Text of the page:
The 1970s and ’80s were years of tremendous growth and change in the China field, and Wakeman played a pivotal role in one of the most important changes—scholarly exchange with the People’s Republic of China. As Educational Adviser of the United States Inter-Agency Negotiating Team on Chinese-American International Exchanges in 1978, he helped negotiate cultural exchanges with China in such a way that the Chinese desire for scientific and technical exchanges would be matched by a commitment to Americans’ social science and humanities research opportunities in China. Since that time, Wakeman has devoted much of his prodigious energy to protecting and expanding this delicate and often troubled opening to China. He has chaired and served many years on the various committees that support the China field: the ACLS Committee on Studies of Chinese Civilization, the National Academy of Science’s Committee on Scholarly Communication with the People’s Republic of China, the Committee for Advanced Study in China, and the ACLS/SSRC Joint Committee on Chinese Studies. In addition, he has served on the editorial boards of the American Historical Review, Contemporary China, Modern Asian Studies, Modern China, China Quarterly, and several Chinese journals.

In 1986, the board of directors of the Social Science Research Council called on Wakeman’s energy and talent to serve as the council’s president. The SSRC has long been a mainstay of support for foreign area studies, but Wakeman was the first foreign area scholar selected for the presidency. At the council, he was particularly active in sponsoring the application of the social sciences to social policy issues (such as the social impact of the AIDS epidemic) and to improving their relations with the humanities. He also continued and expanded his commitment to foreign area studies and scholarly exchange, joining the Council on Foreign Relations and the American Academy of Arts and Sciences, and serving on the board of directors of IREX, the Steering Committee for European-American Exchanges in East Asian Studies, the US Board of the International Institute of Applied System Analysis, and the Asia Society’s Contemporary Affairs Committee and China Council. Since returning to Berkeley in 1989, Wakeman has continued to sit on many of these councils and committees, and in addition joined the advisory boards of a number of centers and foundations: the MacArthur Foundation, Chiang Ching-kuo Foundation, Doreen B. Townsend Center for the Humanities, Stanford Center for the Humanities, and the National Resource Center for East Asian Studies.

Even while he was living in New York and serving as president of SSRC, Wakeman continued to train graduate students at Berkeley, returning regularly for a couple of frantic days when his eager graduate students would line up for a few precious minutes with their mentor. Students from those years remember the experience well: you went in frustrated that Fred was back for only a few days, but you came out half an hour later feeling he was the greatest guy you’d ever met, who brought an intense personal interest in your life and your research, and who raised more new ideas on your project than you thought possible—quite enough to last until his next visit. His command of bibliography and his memory of key sources are legendary: students recall asking about books to read in preparation for their oral exams and being told author, title, and the precise pages on which key information was to be found. In seminars, his criticism of scholarship in the field set a fearsome example: a student could enter a session believing a work quite illuminating, only to hear Wakeman’s detailed and withering criticism reduce the book’s argument to shreds.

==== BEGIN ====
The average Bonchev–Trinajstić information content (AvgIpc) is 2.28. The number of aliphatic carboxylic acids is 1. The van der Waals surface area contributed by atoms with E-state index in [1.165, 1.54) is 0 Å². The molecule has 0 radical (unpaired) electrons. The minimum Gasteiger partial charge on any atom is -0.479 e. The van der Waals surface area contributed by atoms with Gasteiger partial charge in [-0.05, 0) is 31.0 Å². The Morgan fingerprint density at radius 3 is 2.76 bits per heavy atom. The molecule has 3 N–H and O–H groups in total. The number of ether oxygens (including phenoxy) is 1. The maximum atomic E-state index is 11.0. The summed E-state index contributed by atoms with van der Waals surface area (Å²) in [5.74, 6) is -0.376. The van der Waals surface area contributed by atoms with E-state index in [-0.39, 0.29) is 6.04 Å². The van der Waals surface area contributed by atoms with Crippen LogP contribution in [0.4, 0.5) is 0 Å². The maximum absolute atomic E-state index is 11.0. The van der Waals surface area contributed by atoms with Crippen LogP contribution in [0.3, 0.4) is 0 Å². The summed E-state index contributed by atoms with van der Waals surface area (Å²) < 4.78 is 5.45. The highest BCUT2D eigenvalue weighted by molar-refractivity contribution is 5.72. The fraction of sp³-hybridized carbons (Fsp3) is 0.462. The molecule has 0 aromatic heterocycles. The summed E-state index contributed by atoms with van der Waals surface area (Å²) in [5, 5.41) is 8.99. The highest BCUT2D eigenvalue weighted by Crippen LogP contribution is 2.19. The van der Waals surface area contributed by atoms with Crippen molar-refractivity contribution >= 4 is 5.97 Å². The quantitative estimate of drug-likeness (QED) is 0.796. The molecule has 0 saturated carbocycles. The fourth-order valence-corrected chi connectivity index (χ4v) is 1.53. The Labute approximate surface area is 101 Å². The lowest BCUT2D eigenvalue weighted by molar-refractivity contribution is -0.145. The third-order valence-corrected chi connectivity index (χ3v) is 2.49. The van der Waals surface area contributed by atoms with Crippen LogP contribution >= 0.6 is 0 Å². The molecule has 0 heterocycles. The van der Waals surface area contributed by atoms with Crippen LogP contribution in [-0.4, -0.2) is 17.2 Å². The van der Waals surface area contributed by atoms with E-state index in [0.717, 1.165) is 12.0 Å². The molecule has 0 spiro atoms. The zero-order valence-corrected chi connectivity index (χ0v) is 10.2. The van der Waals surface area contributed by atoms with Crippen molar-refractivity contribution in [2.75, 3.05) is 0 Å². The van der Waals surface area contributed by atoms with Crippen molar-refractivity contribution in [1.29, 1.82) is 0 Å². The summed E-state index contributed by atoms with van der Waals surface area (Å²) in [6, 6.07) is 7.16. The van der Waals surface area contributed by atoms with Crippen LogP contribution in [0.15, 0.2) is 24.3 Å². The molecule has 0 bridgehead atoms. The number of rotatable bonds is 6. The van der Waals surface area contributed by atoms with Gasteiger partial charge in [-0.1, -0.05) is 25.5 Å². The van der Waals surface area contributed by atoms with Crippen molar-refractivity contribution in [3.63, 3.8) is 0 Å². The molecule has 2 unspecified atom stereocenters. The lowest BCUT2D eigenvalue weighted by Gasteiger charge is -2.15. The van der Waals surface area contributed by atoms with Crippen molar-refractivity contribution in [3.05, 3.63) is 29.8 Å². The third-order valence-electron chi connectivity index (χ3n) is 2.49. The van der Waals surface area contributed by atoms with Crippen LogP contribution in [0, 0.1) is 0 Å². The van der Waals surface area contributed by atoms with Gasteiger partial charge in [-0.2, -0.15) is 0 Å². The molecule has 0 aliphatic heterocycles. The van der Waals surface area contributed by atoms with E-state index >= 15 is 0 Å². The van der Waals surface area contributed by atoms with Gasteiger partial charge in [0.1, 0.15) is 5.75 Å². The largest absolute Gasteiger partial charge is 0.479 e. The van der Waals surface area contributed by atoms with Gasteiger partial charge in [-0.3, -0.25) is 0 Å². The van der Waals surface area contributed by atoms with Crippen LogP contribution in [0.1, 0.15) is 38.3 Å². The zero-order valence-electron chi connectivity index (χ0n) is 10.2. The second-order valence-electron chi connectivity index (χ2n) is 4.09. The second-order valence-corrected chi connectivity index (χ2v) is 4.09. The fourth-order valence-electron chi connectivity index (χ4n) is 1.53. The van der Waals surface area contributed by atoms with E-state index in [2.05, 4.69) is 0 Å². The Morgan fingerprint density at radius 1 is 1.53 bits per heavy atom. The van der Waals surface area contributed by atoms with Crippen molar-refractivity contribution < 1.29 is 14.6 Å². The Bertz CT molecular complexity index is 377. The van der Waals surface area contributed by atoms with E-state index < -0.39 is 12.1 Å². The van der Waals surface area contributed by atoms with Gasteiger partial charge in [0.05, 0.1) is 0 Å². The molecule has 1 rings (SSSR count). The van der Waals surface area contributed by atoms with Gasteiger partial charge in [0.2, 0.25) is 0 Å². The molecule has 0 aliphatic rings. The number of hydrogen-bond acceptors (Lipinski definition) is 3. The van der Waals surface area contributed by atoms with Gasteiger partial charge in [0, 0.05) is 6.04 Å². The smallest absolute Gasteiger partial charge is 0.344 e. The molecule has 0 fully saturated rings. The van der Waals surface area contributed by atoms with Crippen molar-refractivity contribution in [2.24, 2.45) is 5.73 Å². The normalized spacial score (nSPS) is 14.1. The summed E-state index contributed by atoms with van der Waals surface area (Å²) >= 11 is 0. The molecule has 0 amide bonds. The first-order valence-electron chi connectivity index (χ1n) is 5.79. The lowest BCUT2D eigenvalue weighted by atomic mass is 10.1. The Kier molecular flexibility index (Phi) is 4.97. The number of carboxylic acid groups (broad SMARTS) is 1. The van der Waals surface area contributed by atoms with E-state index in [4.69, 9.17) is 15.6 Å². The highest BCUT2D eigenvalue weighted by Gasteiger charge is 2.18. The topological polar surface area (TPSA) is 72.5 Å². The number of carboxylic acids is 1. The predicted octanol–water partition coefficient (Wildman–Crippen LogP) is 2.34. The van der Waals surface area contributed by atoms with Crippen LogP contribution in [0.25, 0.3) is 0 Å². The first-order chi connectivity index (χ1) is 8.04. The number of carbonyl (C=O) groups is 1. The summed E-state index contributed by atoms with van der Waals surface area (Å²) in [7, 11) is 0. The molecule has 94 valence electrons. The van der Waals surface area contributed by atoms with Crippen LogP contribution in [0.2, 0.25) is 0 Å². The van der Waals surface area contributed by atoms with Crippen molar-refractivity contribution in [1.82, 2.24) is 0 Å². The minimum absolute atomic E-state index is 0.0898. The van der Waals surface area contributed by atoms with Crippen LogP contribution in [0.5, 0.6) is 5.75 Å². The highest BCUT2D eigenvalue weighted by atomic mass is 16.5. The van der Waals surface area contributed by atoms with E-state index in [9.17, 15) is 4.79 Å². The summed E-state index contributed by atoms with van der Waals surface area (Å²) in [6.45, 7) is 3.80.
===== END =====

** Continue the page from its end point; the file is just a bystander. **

Berkeley’s outstanding program in modern Chinese history was established by Wakeman’s mentor, Joseph R. Levenson, whose legacy was a commitment to broad comparative training and large philosophical questions. Under Wakeman, that legacy was continued; and he added a concern for integrating history and the social sciences. His own training at Harvard and Paris lent a broad comparative and theoretical perspective to his teaching and research on China. His own work spanned three centuries of Chinese history, and combined political, social, and intellectual themes. Not surprisingly, he trained students of similar diversity. Their periods ranged from the seventeenth century to the twentieth, their topics from Ming dynasty intellectuals to twentieth-century student protest rituals, from silk weavers to pettifoggers, imperial fiscal reform to Chinese adoption practices.

A generation of China scholars has been inspired by the breadth of Wakeman’s scholarship and learning, and awed by the zest and energy which he has brought to the task of promoting China studies and the social sciences generally. We are all indebted to his enormous contribution to the field, and to the example of scholarship, commitment, and service that he brings to his latest position and honor, the presidency of the American Historical Association.



Strangers at the gate; social disorder in South China, 1839-1861, by Frederic Wakeman, Jr. Berkeley: University of California Press, 1966.

Modern East Asia: essays in interpretation. Volume editor: James B. Crowley. Contributors: Frederic Wakeman, Jr. [and others] Under the general editorship of John Morton Blum. New York; Harcourt, Brace & World, 1970.

“Nothing concealed”: essays in honor of Liu Yü-yün, edited by Frederic Wakeman, Jr. Taipei: Ch’eng wen ch’u pan she: distributed by Chinese Materials and Research Aids Service Center, 1970.

History and will: philosophical perspectives of Mao Tse-tung’s thought, by Frederic Wakeman, Jr. Berkeley: University of California Press, 1973.

The fall of imperial China, by Frederic Wakeman, Jr. New York: Free Press, 1975.

The great enterprise: the Manchu reconstruction of imperial order in seventeenth century China, by Frederic Wakeman, Jr. 2 vols. Berkeley: University of California Press, 1985.

Shanghai sojourners, edited by Frederic Wakeman, Jr., and Wen-hsin Yeh. Berkeley: Institute of East Asian Studies, University of California: Center for Chinese Studies, 1992.

Policing Shanghai, 1927-1937, by Frederic Wakeman, Jr. Berkeley: University of California Press, 1995.

The Shanghai Badlands: wartime terrorism and urban crime, 1937-1941, by Frederic Wakeman, Jr. Cambridge; New York: Cambridge University Press, 1996.

China’s quest for modernization: a historical perspective, edited by Frederic Wakeman, Jr. and Wang Xi. Berkeley, Calif.: Institute of East Asian Studies, University of California: Berkeley, 1997.

Poisoned arrows: The Stalin-Choibalsan Mongolian massacres, 1921-1941, by Shagdariin Sandag, Harry H. Kendall; with foreword by Frederic E. Wakeman, Jr. Boulder, CO: Westview Press, 2000.

Reappraising Republican China, edited by Frederic Wakeman, Jr. and Richard Louis Edmonds. Oxford; New York: Oxford University Press, 2000.

Spymaster: Dai Li and the Chinese secret service, by Frederic Wakeman, jr. Berkeley, CA: University of California Press, 2002.